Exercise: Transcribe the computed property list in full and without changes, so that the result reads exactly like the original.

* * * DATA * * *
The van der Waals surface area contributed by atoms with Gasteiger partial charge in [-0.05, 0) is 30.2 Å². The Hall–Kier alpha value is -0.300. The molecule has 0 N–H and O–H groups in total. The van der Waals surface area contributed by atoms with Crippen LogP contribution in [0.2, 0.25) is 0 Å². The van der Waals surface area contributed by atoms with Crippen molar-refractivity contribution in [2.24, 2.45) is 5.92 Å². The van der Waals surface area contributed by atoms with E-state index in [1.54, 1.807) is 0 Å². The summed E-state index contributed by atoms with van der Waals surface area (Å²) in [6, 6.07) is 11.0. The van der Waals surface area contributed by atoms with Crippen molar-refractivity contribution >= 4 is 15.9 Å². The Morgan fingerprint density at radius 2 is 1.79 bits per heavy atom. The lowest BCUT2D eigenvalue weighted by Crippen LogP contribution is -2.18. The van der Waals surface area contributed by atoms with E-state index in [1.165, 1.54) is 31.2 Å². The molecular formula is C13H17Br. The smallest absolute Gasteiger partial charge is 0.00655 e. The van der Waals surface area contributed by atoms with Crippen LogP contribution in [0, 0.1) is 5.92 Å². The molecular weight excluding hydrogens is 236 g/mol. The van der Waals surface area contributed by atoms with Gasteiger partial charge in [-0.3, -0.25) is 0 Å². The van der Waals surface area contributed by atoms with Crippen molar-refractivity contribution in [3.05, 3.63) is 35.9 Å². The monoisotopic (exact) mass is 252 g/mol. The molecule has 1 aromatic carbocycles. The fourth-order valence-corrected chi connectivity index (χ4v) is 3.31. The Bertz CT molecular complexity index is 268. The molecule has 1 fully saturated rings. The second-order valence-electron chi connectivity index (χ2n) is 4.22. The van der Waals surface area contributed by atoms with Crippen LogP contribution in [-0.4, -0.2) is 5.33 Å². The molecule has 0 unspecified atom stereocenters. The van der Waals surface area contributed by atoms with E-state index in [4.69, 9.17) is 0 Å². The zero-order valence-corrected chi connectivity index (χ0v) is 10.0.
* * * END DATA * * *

The van der Waals surface area contributed by atoms with Gasteiger partial charge in [-0.05, 0) is 30.2 Å². The Hall–Kier alpha value is -0.300. The molecule has 0 N–H and O–H groups in total. The van der Waals surface area contributed by atoms with Crippen LogP contribution in [0.2, 0.25) is 0 Å². The van der Waals surface area contributed by atoms with Crippen molar-refractivity contribution in [2.24, 2.45) is 5.92 Å². The van der Waals surface area contributed by atoms with E-state index in [1.54, 1.807) is 0 Å². The summed E-state index contributed by atoms with van der Waals surface area (Å²) in [6, 6.07) is 11.0. The van der Waals surface area contributed by atoms with Crippen molar-refractivity contribution >= 4 is 15.9 Å². The Morgan fingerprint density at radius 2 is 1.79 bits per heavy atom. The lowest BCUT2D eigenvalue weighted by Crippen LogP contribution is -2.18. The van der Waals surface area contributed by atoms with E-state index in [1.165, 1.54) is 31.2 Å². The molecular formula is C13H17Br. The smallest absolute Gasteiger partial charge is 0.00655 e. The van der Waals surface area contributed by atoms with Crippen LogP contribution in [0, 0.1) is 5.92 Å². The molecular weight excluding hydrogens is 236 g/mol. The van der Waals surface area contributed by atoms with Gasteiger partial charge in [-0.3, -0.25) is 0 Å². The van der Waals surface area contributed by atoms with Crippen molar-refractivity contribution in [3.05, 3.63) is 35.9 Å². The monoisotopic (exact) mass is 252 g/mol. The molecule has 1 aromatic carbocycles. The fourth-order valence-corrected chi connectivity index (χ4v) is 3.31. The Bertz CT molecular complexity index is 268. The molecule has 1 fully saturated rings. The second-order valence-electron chi connectivity index (χ2n) is 4.22. The van der Waals surface area contributed by atoms with Crippen LogP contribution in [-0.4, -0.2) is 5.33 Å². The molecule has 0 unspecified atom stereocenters. The van der Waals surface area contributed by atoms with E-state index in [4.69, 9.17) is 0 Å². The zero-order valence-corrected chi connectivity index (χ0v) is 10.0.